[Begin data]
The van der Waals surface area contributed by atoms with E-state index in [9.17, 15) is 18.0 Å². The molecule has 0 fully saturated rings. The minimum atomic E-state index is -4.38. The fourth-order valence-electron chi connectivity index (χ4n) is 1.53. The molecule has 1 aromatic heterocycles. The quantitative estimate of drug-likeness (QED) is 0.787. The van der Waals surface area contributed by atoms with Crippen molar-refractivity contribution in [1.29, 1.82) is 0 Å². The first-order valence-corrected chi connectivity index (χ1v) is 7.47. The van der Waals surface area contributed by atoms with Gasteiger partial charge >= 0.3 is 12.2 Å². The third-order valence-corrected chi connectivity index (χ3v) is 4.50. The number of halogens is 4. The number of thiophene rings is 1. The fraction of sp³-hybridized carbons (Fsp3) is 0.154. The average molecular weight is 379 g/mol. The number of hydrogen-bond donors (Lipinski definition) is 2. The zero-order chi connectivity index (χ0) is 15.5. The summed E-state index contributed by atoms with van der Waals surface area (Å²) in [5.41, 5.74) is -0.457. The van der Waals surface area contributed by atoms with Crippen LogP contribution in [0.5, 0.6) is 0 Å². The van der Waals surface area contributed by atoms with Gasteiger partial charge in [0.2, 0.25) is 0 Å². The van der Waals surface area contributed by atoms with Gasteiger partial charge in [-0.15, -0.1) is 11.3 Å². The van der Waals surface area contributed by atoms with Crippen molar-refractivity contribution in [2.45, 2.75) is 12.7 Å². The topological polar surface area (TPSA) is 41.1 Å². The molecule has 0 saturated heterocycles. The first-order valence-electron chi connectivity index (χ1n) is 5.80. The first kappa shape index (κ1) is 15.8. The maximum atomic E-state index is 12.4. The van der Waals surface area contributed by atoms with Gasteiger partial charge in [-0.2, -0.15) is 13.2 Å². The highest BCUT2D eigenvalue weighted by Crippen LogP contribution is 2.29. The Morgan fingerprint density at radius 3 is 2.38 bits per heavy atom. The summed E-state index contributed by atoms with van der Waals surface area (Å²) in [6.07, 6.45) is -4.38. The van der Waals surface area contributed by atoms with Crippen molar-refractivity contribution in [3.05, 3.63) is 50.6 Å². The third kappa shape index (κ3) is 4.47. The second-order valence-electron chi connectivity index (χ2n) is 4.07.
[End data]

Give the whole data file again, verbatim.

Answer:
The van der Waals surface area contributed by atoms with E-state index in [9.17, 15) is 18.0 Å². The molecule has 0 fully saturated rings. The minimum atomic E-state index is -4.38. The fourth-order valence-electron chi connectivity index (χ4n) is 1.53. The molecule has 1 aromatic heterocycles. The quantitative estimate of drug-likeness (QED) is 0.787. The van der Waals surface area contributed by atoms with Crippen molar-refractivity contribution in [1.29, 1.82) is 0 Å². The first-order valence-corrected chi connectivity index (χ1v) is 7.47. The van der Waals surface area contributed by atoms with Gasteiger partial charge >= 0.3 is 12.2 Å². The third-order valence-corrected chi connectivity index (χ3v) is 4.50. The number of halogens is 4. The number of thiophene rings is 1. The fraction of sp³-hybridized carbons (Fsp3) is 0.154. The average molecular weight is 379 g/mol. The number of hydrogen-bond donors (Lipinski definition) is 2. The zero-order chi connectivity index (χ0) is 15.5. The summed E-state index contributed by atoms with van der Waals surface area (Å²) in [5.41, 5.74) is -0.457. The van der Waals surface area contributed by atoms with Crippen LogP contribution in [0.5, 0.6) is 0 Å². The van der Waals surface area contributed by atoms with Gasteiger partial charge in [0.2, 0.25) is 0 Å². The van der Waals surface area contributed by atoms with Gasteiger partial charge in [-0.15, -0.1) is 11.3 Å². The van der Waals surface area contributed by atoms with Crippen molar-refractivity contribution in [2.45, 2.75) is 12.7 Å². The topological polar surface area (TPSA) is 41.1 Å². The molecule has 0 saturated heterocycles. The first-order valence-electron chi connectivity index (χ1n) is 5.80. The first kappa shape index (κ1) is 15.8. The maximum atomic E-state index is 12.4. The van der Waals surface area contributed by atoms with Gasteiger partial charge in [-0.2, -0.15) is 13.2 Å². The highest BCUT2D eigenvalue weighted by Crippen LogP contribution is 2.29. The Morgan fingerprint density at radius 3 is 2.38 bits per heavy atom. The summed E-state index contributed by atoms with van der Waals surface area (Å²) in [6.07, 6.45) is -4.38. The van der Waals surface area contributed by atoms with Crippen molar-refractivity contribution in [3.05, 3.63) is 50.6 Å². The third kappa shape index (κ3) is 4.47. The second-order valence-electron chi connectivity index (χ2n) is 4.07.